Bell Gets More Sole-Sourced Orders from Canada | Plan ‘Floated’ for Using Old CVNs as Bridge | Croatia Following Trend of MiG-ectomiesApr 13, 2015 15:19 UTC
- The Canadian Coast Guard is purchasing seven more Bell 412EPI helicopters, in addition to the fifteen Light-Lift 429 models contracted for last year, amid controversy over the bidding process.
- The Canadian armed forces are attempting to developed armor 25% lighter than existing designs, principally through the use of boron nitride nanotubes.
- A Republican Representative is suggesting using disused aircraft carriers as bridges in the Seattle area; a “novel idea” planners admit. The plan envisages former carriers lined end-to-end to link the Bremerton and Port Orchard areas on the Kitsap Peninsula.
- Raytheon has successfullytested the Small Diameter Bomb II‘s verification review, a key achievement following the awarding of the SBD II engineering contract in 2010. The SDB II recently hit the headlines for failing to fit in the F-35’s petite weapons bay, the only place on the fighter to which bombs may be attached without spoiling some of its stealth capabilities.
- Sikorsky was awarded a $480 million five-year contract for aircraft spares, including the H-53 and H-60 helicopters.
- Croatia is planning to replace its fleet of MiG-21 fighters, with the Czech Defense Ministry currently evaluating three options with a view to announcing a winner by the end of the year. There are reportedly three candidate platforms, all of which are western in origin.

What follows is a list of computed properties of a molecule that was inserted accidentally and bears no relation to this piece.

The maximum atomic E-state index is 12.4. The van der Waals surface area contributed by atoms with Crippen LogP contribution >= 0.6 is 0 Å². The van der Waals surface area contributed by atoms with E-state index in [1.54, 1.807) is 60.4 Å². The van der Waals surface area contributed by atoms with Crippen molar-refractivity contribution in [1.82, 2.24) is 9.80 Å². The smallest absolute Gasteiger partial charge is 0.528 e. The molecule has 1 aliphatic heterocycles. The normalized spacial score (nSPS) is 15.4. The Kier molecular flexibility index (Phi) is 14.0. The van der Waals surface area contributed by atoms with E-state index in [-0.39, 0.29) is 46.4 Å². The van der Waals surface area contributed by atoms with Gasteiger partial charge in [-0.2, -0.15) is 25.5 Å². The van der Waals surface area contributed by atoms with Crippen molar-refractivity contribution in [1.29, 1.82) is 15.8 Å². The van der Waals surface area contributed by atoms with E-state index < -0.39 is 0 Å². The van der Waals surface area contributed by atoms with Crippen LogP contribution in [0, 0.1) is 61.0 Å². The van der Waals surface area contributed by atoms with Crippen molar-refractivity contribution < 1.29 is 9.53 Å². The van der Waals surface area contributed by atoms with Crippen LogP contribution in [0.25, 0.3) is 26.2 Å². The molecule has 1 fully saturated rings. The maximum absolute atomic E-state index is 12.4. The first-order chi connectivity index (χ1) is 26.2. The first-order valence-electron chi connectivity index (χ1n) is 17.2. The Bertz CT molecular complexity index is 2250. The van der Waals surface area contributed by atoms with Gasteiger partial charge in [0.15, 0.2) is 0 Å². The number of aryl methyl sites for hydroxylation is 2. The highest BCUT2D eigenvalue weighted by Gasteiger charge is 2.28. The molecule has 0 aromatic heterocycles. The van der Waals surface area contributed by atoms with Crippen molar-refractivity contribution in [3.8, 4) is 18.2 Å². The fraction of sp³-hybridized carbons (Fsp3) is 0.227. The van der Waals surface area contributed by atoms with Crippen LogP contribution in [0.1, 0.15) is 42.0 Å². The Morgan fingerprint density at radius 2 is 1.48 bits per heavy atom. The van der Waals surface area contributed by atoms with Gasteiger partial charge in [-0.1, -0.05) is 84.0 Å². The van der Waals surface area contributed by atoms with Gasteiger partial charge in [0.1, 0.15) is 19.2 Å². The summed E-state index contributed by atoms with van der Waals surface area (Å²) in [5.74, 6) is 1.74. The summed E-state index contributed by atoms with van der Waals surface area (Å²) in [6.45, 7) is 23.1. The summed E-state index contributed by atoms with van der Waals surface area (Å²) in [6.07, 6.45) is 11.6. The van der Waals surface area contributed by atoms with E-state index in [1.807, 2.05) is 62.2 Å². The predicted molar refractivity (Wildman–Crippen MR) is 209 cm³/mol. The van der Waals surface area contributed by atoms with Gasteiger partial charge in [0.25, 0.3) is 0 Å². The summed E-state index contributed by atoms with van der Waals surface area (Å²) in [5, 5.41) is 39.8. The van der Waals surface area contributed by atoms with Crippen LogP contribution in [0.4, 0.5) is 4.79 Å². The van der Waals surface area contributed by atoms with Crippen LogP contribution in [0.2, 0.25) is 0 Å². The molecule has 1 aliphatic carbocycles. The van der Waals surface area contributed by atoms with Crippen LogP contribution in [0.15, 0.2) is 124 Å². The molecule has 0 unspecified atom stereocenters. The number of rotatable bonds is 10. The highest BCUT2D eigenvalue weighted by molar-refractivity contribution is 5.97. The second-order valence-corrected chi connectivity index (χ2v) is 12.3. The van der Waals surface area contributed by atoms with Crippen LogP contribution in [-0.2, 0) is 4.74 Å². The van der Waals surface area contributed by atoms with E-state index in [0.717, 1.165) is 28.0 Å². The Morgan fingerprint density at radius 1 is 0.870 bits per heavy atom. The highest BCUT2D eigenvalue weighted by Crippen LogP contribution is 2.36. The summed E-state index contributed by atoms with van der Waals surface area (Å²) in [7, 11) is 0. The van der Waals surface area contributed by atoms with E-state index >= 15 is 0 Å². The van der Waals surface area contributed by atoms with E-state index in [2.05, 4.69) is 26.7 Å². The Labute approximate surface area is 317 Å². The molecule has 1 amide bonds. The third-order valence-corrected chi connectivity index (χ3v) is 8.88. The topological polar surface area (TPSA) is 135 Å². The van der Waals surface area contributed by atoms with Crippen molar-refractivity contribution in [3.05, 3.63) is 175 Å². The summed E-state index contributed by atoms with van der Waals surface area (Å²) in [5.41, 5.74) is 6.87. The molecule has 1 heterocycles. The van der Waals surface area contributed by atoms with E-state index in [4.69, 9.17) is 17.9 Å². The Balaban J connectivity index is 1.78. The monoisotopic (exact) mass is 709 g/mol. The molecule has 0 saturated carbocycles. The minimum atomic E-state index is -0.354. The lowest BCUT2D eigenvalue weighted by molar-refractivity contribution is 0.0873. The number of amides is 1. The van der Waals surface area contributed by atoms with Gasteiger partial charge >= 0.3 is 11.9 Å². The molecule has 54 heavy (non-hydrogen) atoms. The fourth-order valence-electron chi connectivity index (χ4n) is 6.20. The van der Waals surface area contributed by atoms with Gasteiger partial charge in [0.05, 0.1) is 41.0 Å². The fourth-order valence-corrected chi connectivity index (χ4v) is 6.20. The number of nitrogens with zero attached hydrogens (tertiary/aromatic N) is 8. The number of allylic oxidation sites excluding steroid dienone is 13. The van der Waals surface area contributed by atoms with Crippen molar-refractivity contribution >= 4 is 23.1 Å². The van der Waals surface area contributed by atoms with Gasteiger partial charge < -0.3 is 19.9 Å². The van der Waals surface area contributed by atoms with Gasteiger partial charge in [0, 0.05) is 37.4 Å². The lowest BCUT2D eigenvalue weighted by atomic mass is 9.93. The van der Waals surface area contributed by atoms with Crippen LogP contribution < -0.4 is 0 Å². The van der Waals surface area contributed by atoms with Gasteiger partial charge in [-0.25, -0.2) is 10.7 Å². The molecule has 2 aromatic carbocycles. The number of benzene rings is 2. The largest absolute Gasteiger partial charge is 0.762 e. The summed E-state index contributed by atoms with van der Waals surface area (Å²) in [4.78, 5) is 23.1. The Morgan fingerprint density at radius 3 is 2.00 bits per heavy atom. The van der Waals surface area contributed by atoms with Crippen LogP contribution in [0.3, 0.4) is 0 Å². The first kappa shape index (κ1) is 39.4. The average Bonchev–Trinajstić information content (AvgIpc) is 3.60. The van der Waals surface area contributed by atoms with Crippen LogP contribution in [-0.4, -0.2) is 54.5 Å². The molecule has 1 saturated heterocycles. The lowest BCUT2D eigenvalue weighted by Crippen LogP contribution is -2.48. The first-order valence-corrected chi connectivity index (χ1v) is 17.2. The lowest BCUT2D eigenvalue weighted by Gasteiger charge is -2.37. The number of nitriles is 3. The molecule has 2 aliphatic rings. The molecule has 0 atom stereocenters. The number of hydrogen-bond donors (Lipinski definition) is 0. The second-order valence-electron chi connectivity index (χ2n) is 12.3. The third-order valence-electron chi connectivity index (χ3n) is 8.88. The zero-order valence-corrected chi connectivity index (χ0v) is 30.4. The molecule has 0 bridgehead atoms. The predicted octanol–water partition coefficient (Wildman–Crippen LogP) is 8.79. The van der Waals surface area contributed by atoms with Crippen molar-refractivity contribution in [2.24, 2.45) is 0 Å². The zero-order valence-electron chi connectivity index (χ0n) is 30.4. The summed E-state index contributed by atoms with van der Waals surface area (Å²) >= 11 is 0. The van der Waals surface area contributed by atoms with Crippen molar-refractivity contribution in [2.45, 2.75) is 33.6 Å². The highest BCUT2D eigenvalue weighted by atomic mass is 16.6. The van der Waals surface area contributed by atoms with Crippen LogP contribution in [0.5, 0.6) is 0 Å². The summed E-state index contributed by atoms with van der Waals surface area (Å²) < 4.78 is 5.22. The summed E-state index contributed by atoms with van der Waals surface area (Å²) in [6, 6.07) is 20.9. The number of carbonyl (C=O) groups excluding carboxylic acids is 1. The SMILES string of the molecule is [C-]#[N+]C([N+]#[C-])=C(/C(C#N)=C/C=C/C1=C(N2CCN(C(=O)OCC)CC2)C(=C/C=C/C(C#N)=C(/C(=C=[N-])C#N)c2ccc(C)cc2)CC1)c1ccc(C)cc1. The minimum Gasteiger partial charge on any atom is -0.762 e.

- Germany will reportedly spend $23.6 million bringing a hundred Leopard II main battle tanks back into service, following their mothballing and storage by industry. The decision effectively reverses a 2011 decision to cut the number of Bundeswehr Leopards from 350 to 225, with the German Defense Ministry planning on modernizing the new tanks from 2017.
- France’s Rafales may receive terrain-following autopilot capabilities, with a comparable system currently fitted to two-seat models of the Rafale.
- In a twist to the Indian Rafale deal, Prime Minister Narendra Modi announced Friday that the country will buy 36 models of the fighter outright, with these in a ready-to-fly condition. The contract doubles the number of planned aircraft to be procured from the original tender. How this new contract – a reflection of increasing pressure from the Indian Air Force – will impact the ongoing negotiations with Dassault is uncertain, with the deal potentially requiring renegotiation. This deal, driven by operational necessities, is however being interpreted as a setback for Modi’s “Make in India” campaign, with the original deal seeing 18 ready-made Rafales to be combined with 108 more produced in India; this announcement is likely to reduce the future workload for Indian aerospace manufacturers, although it may increase the available lead time during which a local manufacturer could be brought up to production competence.
- Japan is unlikely to field its Soryu-class subs in the $12 billion, six-boat conventional submarine tender, despite the Indian side having expressed a willingness to include the Japanese sub as a potential bid.
- The Indian Defense Research and Development Organization is planning on conducting a user-trial of its Agni-III nuclear-capable missile Thursday. This follows from a successful earlier test in 2009 and integration of the missile into the Indian arsenal in 2010.
- China’s J-31 may be capable of VTOL flight capabilities. The validity of this claim is uncertain, particularly as the J-31 has seen criticism of its flight capabilities since its maiden flight in 2012.
- Quick-thinking during grenade practice…